Mistakes of the past
Too soft a reaction to the annexation of Crimea and the war in Donbas was just one of the mistakes the EU (and the West in general) made. Even worse was taking the responsibility to end the war too lightly. Creating the so-called Normandy format in June 2014 was understandable – you seize the opportunity and talk to those who are there and open to talking. Excluding the European Union and the United States was short-sighted even then. But proclaiming this format to be the only diplomatic process to end the war, even when not much had been achieved in the seven years from February 2015, was irresponsible. And not only on the part of the participating countries, Russia, France, and Germany (Ukraine made several proposals to expand the group over the years), but also the Americans and the other EU Member States. We let this format tick along, telling ourselves that, well, there is a process – we have Normandy, we have Minsk, and the OSCE Trilateral Contact Group. Even when we saw that nothing really was being achieved, Russia wasn’t picking up the phone, the war was dragging on. But it was dragging on in a seemingly contained way and at a distance, like those colonial wars of the 19th century.
Geopolitics tends to be more theoretical concept towards the western edge of our continent.
The third mistake was to pay insufficient attention to developments in Ukraine. This is a familiar experience to everyone in eastern and central European countries – the bloodlands, to use Timothy Snyder’s chillingly apt description – which are often looked at through the prism of larger actors, without agency or rights of their own, as some function of greater powers. What went unnoticed was a fundamental difference between Russian and Ukrainian society. The latter has no trace of the former’s fatalistic inclination to surrender to the will of the tsar, but instead has a strong pluralistic tradition and a growing aspiration towards Europe. Western foreign policy between 2014 and 2022 mostly still sought to treat Ukraine as part of the Russian problem, as a function of it. The European Union, a voluntary club that as far as possible avoids debating divisive issues, had not reached a clear conclusion on whether Ukraine was a country fighting a war on our behalf (the view of one group of member states, albeit with different nuances) or a breeding ground of corruption, draining billions of euros for hard-to-understand reasons and little return (the view of another group of member states, also with nuances). We should not support a corrupt country for purely geopolitical reasons, the second group kept insisting.
Too soft a reaction to the annexation of Crimea and the war in Donbas was just one of the mistakes the EU (and the West in general) made.
Ukraine, meanwhile, had developed and freed itself to become far more than just a breeding ground for corruption. It is easy to see why it took the Ukrainians longer than it took, for example, for us in the Baltic countries. Ukraine had even less of a tradition of a state than we did with our two decades of independence in the interwar years. Ukraine was much more integrated with the Soviet system. And a flawed 1990s privatisation model had allowed a caste of oligarchs to emerge. If people do not yet have full trust in a newborn state and see that the market economy offers no just treatment either, then what should trust in that state be based on? This is why Ukraine’s emancipation took time. The first warning shot rang out as early as the 2004 Orange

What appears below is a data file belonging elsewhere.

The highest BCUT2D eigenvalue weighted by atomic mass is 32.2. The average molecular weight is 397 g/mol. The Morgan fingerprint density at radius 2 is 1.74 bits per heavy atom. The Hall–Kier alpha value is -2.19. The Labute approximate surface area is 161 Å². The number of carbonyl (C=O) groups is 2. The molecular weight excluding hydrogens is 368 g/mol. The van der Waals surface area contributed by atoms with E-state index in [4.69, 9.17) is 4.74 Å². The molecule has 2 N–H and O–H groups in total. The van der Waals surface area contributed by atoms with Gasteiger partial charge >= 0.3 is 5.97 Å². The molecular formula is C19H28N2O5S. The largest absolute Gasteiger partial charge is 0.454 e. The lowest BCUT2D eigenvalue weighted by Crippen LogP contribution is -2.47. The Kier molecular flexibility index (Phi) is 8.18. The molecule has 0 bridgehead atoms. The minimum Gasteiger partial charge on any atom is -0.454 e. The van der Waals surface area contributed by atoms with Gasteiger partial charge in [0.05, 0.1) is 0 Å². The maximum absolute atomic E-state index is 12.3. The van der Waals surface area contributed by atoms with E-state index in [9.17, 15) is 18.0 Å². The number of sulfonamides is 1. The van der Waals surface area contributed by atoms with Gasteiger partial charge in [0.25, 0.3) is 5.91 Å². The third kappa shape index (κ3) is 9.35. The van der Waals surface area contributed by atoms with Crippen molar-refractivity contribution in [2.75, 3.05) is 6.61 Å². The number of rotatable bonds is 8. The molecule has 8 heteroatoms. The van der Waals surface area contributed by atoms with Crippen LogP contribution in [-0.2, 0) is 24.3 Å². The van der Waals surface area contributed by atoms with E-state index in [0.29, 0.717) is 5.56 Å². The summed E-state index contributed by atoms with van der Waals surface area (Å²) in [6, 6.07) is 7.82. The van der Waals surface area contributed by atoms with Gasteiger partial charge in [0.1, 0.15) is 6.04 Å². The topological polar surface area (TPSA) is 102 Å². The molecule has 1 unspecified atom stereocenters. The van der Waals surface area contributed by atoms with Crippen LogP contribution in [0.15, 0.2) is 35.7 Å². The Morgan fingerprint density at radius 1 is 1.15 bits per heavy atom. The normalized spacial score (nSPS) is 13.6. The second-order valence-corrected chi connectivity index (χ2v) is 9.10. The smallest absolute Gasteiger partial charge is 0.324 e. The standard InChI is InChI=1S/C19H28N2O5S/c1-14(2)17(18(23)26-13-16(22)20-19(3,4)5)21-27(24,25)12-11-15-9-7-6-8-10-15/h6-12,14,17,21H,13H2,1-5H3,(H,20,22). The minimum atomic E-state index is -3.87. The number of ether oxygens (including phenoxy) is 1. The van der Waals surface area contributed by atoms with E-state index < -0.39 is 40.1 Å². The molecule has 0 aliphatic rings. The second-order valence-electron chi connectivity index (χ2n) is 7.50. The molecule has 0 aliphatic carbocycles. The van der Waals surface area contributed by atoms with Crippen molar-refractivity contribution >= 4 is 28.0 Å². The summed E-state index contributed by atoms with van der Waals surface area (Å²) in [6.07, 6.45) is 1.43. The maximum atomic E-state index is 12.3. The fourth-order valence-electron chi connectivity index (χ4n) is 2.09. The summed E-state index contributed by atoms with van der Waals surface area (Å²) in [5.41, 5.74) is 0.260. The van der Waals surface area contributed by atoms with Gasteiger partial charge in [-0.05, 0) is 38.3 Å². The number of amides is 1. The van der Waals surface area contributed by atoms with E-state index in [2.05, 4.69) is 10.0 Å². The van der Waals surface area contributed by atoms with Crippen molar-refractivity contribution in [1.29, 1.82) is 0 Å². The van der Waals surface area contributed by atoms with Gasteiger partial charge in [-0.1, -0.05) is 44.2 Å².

Revolution, when people refused to accept blatant electoral fraud. When the same fraudsters sought to turn the country from its European course a decade later, the people rose up. In Ukraine, the years since 2014 have been a time of establishing democracy, the rule of law and European integration, despite all the difficulties and the poor starting position. Away from the old, away from the East, and to the West!
The European Union could not fully recognise this, the continent’s greatest geopolitical shift of our time. Because of its roots in economic integration and its legalistic nature, the EU is probably at its most helpless when a country comes along and says: we want to be your friends! Brussels does not say: great, we need allies. Instead, it asks: what is the legal basis for our friendship? We are still a long way from geopolitical thinking.
Many things have changed since 24 February this year. European leaders are no longer just talking about the need for dialogue (dialogue with an aggressor is, in any case, questionable) and are not refraining from action just out of a fear of ‘provoking Russia’. The cliche that there is no military solution to the conflict, which is at best ignorant and at worst only serves to stoke further conflict, is, as far as Russia is concerned, forgotten. On the contrary, EU High Representative for Foreign Affairs Josep Borrell said (in Kyiv, on 9 April) that the war will be won on the ground and the EU will do its part to help Ukraine win. The shift from the approach of just a few months ago has been momentous. The European Union, a peace project and Nobel Peace Prize laureate, is coordinating its member states’ military aid to Ukraine, with billions in funding! The sanctions policy of the EU, US, UK, Japan, and other countries is also different from past policies. If in 2014 we (the EU) said that the purpose of our sanctions was to make the Russian leadership change course, we now have the courage to say the aim is to have a massive and severe impact on Russia. Earlier in April, US President Joe Biden announced another package of sanctions to “ratchet up the pain for Putin and further increase Russia’s economic isolation”.